OUTLOOK – Idaho Fish and Game officials have scheduled an Aug. 24-26 conference – with regional and online participation – to get sportsmen and other state citizens to help tackle major challenges facing wildlife management.
The Idaho Wildlife Summit, set in Boise, will have concurrent satellite sites including Coeur d’Alene and Lewiston.
Much has changed in the 74 years since Idaho adopted professional wildlife management, says Virgil Moore, department director:
• The state’s population has tripled and two-thirds of the residents live in cities.
• Wildlife habitat has changed or disappeared.
• Invasive species compete against native wildlife.
• Idaho’s population has increased faster than the number of Idahoans who hunt and fish.
“While 80 percent of Idaho’s wildlife is not hunted or fished, hunters and anglers support most of the cost to manage all species through license and tag fees,” he said. “No general tax revenue goes to manage the wildlife we all enjoy.”
Moore calls the summit a start for exploring broader support for wildlife conservation and wildlife-related activities.
The summit will feature presentations by prominent wildlife and habitat authorities. On Aug. 25, participants will gather in rotating groups to discuss issues.
Participation is free, but registration is required for on-site attendance.
Paddling events coming up on river
OUTDO – Two events that promote paddling sports are set this month along the Spokane River.
• Spokane River Festival for paddlers, Saturday, starting at 11 a.m., organized by local kayak and rafting groups at Glover Field in Peaceful Valley.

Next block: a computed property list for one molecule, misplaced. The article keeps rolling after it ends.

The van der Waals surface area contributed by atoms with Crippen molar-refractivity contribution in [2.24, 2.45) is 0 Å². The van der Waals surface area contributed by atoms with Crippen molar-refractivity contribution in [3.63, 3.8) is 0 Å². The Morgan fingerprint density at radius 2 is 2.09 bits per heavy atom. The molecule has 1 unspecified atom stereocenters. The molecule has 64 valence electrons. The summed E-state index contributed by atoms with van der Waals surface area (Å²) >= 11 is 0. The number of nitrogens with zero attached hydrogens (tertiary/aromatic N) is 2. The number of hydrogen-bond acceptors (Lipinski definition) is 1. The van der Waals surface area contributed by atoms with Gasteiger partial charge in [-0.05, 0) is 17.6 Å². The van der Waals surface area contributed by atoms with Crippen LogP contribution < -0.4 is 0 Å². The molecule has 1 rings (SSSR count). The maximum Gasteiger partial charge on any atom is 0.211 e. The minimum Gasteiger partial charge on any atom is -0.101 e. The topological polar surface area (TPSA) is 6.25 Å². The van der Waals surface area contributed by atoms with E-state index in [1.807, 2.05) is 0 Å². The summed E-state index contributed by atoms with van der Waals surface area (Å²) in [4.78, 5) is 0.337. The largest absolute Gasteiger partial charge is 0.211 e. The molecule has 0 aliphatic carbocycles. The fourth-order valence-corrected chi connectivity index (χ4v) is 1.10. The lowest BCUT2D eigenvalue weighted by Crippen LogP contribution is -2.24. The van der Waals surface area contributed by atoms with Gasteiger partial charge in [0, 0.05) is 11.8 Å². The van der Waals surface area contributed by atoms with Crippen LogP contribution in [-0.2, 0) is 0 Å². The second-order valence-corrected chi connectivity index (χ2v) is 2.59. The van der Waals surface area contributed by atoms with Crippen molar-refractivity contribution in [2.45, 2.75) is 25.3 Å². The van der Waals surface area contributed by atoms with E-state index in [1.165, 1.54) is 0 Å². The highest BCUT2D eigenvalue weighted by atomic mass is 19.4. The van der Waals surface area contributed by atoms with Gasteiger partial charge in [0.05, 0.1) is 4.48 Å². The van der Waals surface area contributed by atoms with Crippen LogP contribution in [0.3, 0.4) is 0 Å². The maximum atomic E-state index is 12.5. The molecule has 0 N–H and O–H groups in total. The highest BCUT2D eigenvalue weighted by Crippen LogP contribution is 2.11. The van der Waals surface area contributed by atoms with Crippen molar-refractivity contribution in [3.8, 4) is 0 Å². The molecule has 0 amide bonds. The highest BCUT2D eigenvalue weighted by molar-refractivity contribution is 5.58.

An evolution of the former Corbin Kick-off, the event offers a chance to see new boats and gear, join river tours and meet local whitewater enthusiasts. The date was incorrect in an Outdoors brief last Sunday.
• Paddle, Splash and Play, Aug. 18, another free event encouraging families to try craft such as canoes, kayaks, sea kayaks, inflatables, and stand-up paddle boards, 10 a.m.-3 p.m., at Nine Mile Recreation Area in Riverside State Park (Discover Pass required).
The event is sponsored by Spokane Canoe & Kayak Club, Mountain Gear and Spokane Parks and Recreation.
Huckleberry hackers spoil future fruits
OUTLAW – The huckleberry bush, the most revered shrub in the Inland Northwest, is getting less respect as some berry pickers succumb to greed.
Nez Perce-Clearwater national forests report cases of pickers – shall we call them hackers? – cutting pickup loads of huckleberry brush so the berries can be picked later.
Forest officials say damaging or removing huckleberry bushes on national forests is illegal, with fines up to $5,000.
Huckleberries grow on the current year’s plant growth. If the bush is cut off at the ground, the plant generally is destroyed or outcompeted by other plants, reducing future berry crops.